In a gym rush? Only 7% of US adults have good cardiometabolic health

MEDFORD, MA – More than nine out of 10 American adults may want to skip the summer barbecue and go on a diet instead. A new study found that less than seven percent of the nation’s elderly population has what health experts consider good cardiometabolic health.

Tufts University researchers say this measure includes five key components of health: blood pressure, blood sugar, blood cholesterol, obesity (overweight or obesity), and the presence or absence of cardiovascular disease.

Weight and blood sugar are out of control

Using information on approximately 55,000 people over the age of 20, the results show simply 6.8 percent of American adults reached optimal levels of health in all five categories in 2018. Additionally, the study found that Americans’ health has been in sharp decline over the past 20 years.

In 1999, one in three adults had healthy levels of obesity, meaning they were at a healthy weight and not overweight or obese. By 2018, that number had dropped to just one in four Americans.

At the same time, in 1999, three out of five people were free of diabetes and prediabetes. By 2018, however, more than six in 10 adults had one of these conditions!

“These numbers are staggering. “It is deeply problematic that in the United States, one of the wealthiest nations in the world, fewer than 1 in 15 adults have optimal cardiometabolic health,” said Megan O’Hearn, a PhD student in the Friedman School of Nutrition, in a media release. “We need a complete overhaul of our health system, food system and built environment because this is a crisis for everyone, not just one section of the population.”

Instead of simply looking for signs of disease, the team focused their research on signs of good, moderate and poor cardiometabolic health.

“Disease is not the only problem,” explains O’Hearn. “We don’t just want to get rid of disease. We want to achieve optimal health and well-being.”

Are social differences part of the problem?

The researchers also found large disparities in health among American adults of different genders, ages, ethnicities, and education levels. Specifically, the study found that Americans with less education were half as likely to be in peak cardiometabolic health.

Although there was a slight increase in the number of non-Hispanic white Americans who achieved good cardiometabolic health between 1999 and 2018, the study authors said those measures declined for Mexican Americans, other Latinos, non-Hispanic blacks and adults of other races.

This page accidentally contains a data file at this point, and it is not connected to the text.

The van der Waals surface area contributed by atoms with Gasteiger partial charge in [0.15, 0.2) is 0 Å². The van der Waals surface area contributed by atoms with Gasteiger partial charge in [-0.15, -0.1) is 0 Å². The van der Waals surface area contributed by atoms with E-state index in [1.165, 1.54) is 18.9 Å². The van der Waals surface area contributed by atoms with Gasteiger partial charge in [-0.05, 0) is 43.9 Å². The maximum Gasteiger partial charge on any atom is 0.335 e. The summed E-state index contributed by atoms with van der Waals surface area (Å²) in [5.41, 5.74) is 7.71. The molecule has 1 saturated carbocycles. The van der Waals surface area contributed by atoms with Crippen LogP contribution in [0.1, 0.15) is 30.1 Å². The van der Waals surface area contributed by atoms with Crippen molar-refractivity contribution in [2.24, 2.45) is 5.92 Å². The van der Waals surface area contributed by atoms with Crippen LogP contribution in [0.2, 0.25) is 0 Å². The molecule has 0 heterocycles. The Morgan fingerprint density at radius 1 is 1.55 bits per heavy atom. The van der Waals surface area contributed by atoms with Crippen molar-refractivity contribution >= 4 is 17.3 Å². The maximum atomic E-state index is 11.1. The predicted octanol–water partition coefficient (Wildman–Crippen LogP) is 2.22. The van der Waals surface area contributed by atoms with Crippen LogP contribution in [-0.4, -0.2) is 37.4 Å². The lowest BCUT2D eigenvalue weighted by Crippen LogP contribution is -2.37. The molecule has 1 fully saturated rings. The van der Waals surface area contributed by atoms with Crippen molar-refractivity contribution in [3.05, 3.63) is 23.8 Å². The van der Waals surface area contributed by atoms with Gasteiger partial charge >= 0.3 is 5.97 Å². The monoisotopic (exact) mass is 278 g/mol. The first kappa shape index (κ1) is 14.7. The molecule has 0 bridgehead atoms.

“This is really problematic. “Social determinants of health such as food and nutrition security, social and community context, economic stability, and structural racism place individuals of various educational levels, races, and ethnicities at increased risk for health problems,” said senior author Dariush Mozaffarian, dean of the Friedman School.

It’s important to note that this study used data from before the coronavirus pandemic, a time when physical activity had declined significantly. Previous studies have shown that sedentary lifestyles during the pandemic have contributed to further declines in health and fitness since 2020.

“Much of the population is at a critical inflection point”

Not everyone in the study has passed the point of no return as far as their health is concerned. Researchers say many fall into the category of “intermediate” levels of health, meaning their cardiometabolic health is not optimal but still not bad. These people may have certain conditions, including prediabetes, prehypertension, or they may be slightly overweight.

“Much of the population is at a critical inflection point,” adds O’Hearn. “Identifying these individuals and addressing their health conditions and lifestyles early is critical to reducing growing health burdens and health inequities.”

“Its impacts on national health spending and the financial health of the entire economy are enormous,” O’Hearn concludes. “And these conditions are largely preventable. We have the public health and clinical interventions and policies to be able to address these issues.

The study is scheduled for publication in Journal of the American College of Cardiology.

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